Plus, if you still have losses left over after offsetting gains, you can deduct up to $3,000 of the remaining losses from your “ordinary” income in the current year.
If you have more than $3,000 of net losses, the excess is carried over to future years. As a result, you can even use tax-loss harvesting to reduce the federal income taxes you expect to owe next year or even further down the road.
Five years ago, Becky purchased 1,000 shares of ABC, Inc. stock for $12,000 and 1,500 shares of XYZ, Inc. stock for $17,000.
The ABC stock increased in value, so Beck sold all that stock for $16,000 this year, resulting in a $4,000 long-term capital gain ($16,000 – $12,000). On the other hand, the XYZ stock has lost value over the past five years, so Becky also sold all that stock for $8,000, which generated a $9,000 long-term capital loss ($17,000 – $8,000).
Becky didn’t sell any other stock this year, and also earned $50,000 in wages for the year.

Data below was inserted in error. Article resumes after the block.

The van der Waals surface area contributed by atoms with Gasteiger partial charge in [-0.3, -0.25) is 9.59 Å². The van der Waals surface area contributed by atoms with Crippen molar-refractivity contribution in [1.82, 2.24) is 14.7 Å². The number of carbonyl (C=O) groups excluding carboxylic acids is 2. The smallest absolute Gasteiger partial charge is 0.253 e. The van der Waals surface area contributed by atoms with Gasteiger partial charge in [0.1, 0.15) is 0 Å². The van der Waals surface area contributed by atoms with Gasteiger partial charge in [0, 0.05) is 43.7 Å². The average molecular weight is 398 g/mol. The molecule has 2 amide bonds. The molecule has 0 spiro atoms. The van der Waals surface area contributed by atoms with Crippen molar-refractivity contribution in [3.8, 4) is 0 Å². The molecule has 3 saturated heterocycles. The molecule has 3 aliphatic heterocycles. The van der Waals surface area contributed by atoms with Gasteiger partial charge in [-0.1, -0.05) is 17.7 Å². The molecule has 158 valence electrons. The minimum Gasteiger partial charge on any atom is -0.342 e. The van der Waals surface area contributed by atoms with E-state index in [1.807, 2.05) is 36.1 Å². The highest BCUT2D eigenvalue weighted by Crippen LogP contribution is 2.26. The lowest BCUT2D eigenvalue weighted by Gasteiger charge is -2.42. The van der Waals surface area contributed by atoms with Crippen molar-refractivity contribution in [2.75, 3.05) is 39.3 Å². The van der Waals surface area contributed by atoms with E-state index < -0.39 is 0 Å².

By generating the $9,000 long-term capital loss, Becky completely offset her $4,000 long-term capital gain. This still leaves Becky with $5,000 of capital loss ($9,000 – $4,000). She can use $3,000 of this amount as a deduction against this year’s taxable wages. The remaining $2,000 is carried over and can be used to offset gains or as a deduction against ordinary income in future years.
WealthUp Tip: Robo-advisors can make tax-loss harvesting easier by keeping track of your investments and pointing out tax-saving opportunities on a periodic basis (even daily). So, while tax-loss harvesting has traditionally been an end-of-year strategy, robo-advisors can rebalance your portfolio for tax efficiency throughout the year.
Wash Sale Rule
Why not sell depreciated stock to generate a capital loss one day, then buy the stock again the next day? That way, you can offset your capital gains, but still own stock that has potential for future growth.